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New Gene-Editing Techniques Are Reshaping the Ethics of Biotechnology

Nov 2, 2018 | 10:00 GMT
Biotechnology engineer Jenny Pietzsch walks through a demo plant of the French company Global Bioenergies during its inauguration ceremony in Leuna, Germany, on May 11, 2017.

Biotechnology engineer Jenny Pietzsch walks through a demo plant of the French company Global Bioenergies during its inauguration ceremony in Leuna, Germany, on May 11, 2017. Global Bioenergies is producing isobutylene, a hydrocarbon gas made from organic resources, sugar and genetically modified bacteria.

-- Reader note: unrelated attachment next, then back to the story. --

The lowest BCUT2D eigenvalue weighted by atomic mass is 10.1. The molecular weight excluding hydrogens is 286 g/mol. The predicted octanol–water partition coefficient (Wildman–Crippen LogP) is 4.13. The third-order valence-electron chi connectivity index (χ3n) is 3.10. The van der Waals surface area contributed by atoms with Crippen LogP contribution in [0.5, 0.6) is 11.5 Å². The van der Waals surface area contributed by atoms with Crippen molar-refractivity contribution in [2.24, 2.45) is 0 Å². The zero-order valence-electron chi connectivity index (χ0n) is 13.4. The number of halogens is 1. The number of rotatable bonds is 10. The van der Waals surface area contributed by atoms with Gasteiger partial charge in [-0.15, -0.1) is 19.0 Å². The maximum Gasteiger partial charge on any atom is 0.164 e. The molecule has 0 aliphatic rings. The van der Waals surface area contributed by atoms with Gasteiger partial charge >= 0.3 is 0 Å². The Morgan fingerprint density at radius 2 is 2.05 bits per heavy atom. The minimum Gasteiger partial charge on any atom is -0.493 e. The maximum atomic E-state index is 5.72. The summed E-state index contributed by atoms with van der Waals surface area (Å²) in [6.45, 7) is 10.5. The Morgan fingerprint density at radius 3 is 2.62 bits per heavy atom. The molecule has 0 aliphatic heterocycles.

(JENS-ULRICH KOCH/AFP/Getty Images)

Emerging gene-editing technology is raising questions around the world about the ethics of altering the structure of life: DNA. From Europe to the United States to China, cultural and societal influences shape how each country sees this biotechnology and how it should be regulated. These differences hinder international consensus, as well as the enforcement of any restrictions, especially when the long-term implications of a rapidly advancing technology are unclear. Gene-editing techniques, especially CRISPR, have improved immensely in a relatively short time, and CRISPR's ease of use and relatively low cost make its application to agriculture and medicine inevitable. In the end, the debate about its use may be shaped as much by economics as by ethics....

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